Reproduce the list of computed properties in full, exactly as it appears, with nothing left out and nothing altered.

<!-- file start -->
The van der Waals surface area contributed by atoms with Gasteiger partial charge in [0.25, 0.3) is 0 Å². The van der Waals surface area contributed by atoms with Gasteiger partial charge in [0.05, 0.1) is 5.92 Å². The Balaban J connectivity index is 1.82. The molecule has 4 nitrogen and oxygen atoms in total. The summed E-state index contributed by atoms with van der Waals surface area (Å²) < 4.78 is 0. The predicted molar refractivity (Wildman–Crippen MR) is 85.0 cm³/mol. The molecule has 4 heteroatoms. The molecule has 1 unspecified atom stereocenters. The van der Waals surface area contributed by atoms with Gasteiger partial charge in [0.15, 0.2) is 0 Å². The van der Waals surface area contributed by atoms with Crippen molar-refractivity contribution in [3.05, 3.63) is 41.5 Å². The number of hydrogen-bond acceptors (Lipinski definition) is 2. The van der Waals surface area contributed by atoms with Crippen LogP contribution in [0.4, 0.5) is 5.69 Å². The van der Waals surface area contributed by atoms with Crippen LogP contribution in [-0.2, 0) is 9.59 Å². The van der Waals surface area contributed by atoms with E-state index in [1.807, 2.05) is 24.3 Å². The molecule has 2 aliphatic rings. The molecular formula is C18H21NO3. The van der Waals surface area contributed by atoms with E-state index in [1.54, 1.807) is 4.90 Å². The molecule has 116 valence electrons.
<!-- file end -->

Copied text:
The van der Waals surface area contributed by atoms with Gasteiger partial charge in [0.25, 0.3) is 0 Å². The van der Waals surface area contributed by atoms with Gasteiger partial charge in [0.05, 0.1) is 5.92 Å². The Balaban J connectivity index is 1.82. The molecule has 4 nitrogen and oxygen atoms in total. The summed E-state index contributed by atoms with van der Waals surface area (Å²) < 4.78 is 0. The predicted molar refractivity (Wildman–Crippen MR) is 85.0 cm³/mol. The molecule has 4 heteroatoms. The molecule has 1 unspecified atom stereocenters. The van der Waals surface area contributed by atoms with Gasteiger partial charge in [0.15, 0.2) is 0 Å². The van der Waals surface area contributed by atoms with Crippen molar-refractivity contribution in [3.05, 3.63) is 41.5 Å². The number of hydrogen-bond acceptors (Lipinski definition) is 2. The van der Waals surface area contributed by atoms with Crippen LogP contribution in [0.4, 0.5) is 5.69 Å². The van der Waals surface area contributed by atoms with Crippen LogP contribution in [-0.2, 0) is 9.59 Å². The van der Waals surface area contributed by atoms with E-state index in [1.807, 2.05) is 24.3 Å². The molecule has 2 aliphatic rings. The molecular formula is C18H21NO3. The van der Waals surface area contributed by atoms with E-state index in [1.54, 1.807) is 4.90 Å². The molecule has 116 valence electrons.